Garson Kanin penned the script and looking at his filmography, it almost looks like he was Miss Holliday’s personal screenwriter. He also wrote the screenplay for The Marrying Kind and Born Yesterday. He was also big in the Tracy-Hepburn films. Suffice it to say, he knew how to write a great screwball comedy.

The subject matter for this story wasn’t based on anything or anyone specific, but focuses on something even more relevant today than it was then: celebrity. We all grow up, putting people who are in the public eye on a pedestal. They’re famous, so they must be special, right? That’s what Gladys thinks too. Her yearning for fame has less to do with what fame actually is and more with a longing to be special, to belong. She learns in her journey that fame isn’t all it’s cracked up to be.

In the TCM article for the film, Jeff Stafford, quotes the director of this film, George Cukor as saying:

“The idea of becoming a great celebrity without being able to do anything is a very important notion,” Cukor stated in an interview with author Gavin Lambert. “Publicity can really do it, too. Today it makes Presidents. It’s really the name of the game.”

It’s difficult to read that statement and realize that that has never been more true. Jack Lemmon’s character routinely tells Gladys that fame is nothing if the real person behind it stands for nothing. I’ll just let that sit with you for a moment. *Cough* Trump *Cough*

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We’ve all had that dream…though hopefully we’ve grown out of it.

The Director

I mean, George Cukor is just a legend. He directed too many classics to name, but my favorites are My Fair Lady, Gone with the Wind (where he was one of many directors) and The Philadelphia Story. He knew a thing or two about romance and comedy…

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Case in point: THIS SCENE.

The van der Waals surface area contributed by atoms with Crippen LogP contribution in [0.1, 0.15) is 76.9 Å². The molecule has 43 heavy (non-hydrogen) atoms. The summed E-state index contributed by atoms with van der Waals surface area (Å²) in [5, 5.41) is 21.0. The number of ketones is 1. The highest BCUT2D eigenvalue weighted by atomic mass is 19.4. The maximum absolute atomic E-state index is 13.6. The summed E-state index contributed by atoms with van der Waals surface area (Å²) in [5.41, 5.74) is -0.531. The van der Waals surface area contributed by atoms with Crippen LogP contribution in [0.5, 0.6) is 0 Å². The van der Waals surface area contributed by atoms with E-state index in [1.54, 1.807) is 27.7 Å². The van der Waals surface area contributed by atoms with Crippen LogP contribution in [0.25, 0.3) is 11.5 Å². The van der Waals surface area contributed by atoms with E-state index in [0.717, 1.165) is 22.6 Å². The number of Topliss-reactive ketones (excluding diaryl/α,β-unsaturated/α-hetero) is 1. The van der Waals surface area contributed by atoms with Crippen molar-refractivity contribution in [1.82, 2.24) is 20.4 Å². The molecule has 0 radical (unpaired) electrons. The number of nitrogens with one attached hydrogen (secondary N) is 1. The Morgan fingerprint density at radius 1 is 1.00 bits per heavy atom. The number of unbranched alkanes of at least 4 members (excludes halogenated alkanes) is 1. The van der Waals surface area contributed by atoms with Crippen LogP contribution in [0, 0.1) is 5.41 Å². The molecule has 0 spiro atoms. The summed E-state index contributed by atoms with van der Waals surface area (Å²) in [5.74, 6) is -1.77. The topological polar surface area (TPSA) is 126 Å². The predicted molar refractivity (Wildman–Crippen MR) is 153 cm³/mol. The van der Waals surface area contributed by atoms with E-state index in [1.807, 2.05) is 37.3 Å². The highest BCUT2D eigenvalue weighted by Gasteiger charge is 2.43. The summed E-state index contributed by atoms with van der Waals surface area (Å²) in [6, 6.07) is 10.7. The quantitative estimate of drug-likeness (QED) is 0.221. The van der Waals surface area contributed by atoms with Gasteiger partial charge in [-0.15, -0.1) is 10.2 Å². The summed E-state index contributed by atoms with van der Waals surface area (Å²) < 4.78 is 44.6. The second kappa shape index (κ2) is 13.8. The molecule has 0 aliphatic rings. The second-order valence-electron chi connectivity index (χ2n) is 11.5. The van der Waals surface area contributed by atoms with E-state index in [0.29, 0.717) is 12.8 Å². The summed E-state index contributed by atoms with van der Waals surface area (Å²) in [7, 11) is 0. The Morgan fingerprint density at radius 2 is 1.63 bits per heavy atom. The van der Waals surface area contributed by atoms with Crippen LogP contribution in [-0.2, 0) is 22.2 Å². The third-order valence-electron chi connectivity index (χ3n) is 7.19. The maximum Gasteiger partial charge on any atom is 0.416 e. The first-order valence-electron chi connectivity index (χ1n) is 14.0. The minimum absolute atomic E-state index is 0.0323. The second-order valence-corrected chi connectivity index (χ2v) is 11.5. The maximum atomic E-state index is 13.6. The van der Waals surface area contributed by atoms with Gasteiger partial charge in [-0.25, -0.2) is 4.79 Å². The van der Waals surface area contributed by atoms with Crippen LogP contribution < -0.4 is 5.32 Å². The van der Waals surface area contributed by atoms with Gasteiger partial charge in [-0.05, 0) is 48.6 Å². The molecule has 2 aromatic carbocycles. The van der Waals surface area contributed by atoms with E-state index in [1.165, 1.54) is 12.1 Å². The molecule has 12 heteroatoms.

The gowns ❤ ❤ ❤

Jean Louis was a PROLIFIC costume designer and his gowns in this film are the epitome of 1950’s style! Incidentally, costume design was the only category the film received an Oscar nomination for.

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I NEED this outfit. 

The SNAP of the Dialogue

As a writer, I obvi appreciate wit and this one delivers the wit tenfold. Judy Holliday delivers them zingers well!

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GOLD. 

It’s hilarious, romantic, and most importantly, thought provoking!

Celebrity is a huge currency in our society, especially now that the internet has given rise to social media influencers. Last week, the U.S. inaugurated a president who’s famous because of his money. He hasn’t done anything worthy of our recognition. He’s rude and uncouth. His qualifications to be president are zilch.

In a way, we as a society, gave ourselves Trump because we view celebrities as special and worthy of our attention. We give celebrity status to people who shouldn’t have it. This film may not be profound, but it’s a nice reminder that fame for the sake of fame, to quote Jack Lemmon’s character, Pete, means nothing.

Vintage trailer below:

Gifs and photos property of Columbia Pictures/Sony.

 

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2 thoughts on “The Relevance of Judy Holliday and ‘It Should Happen to You’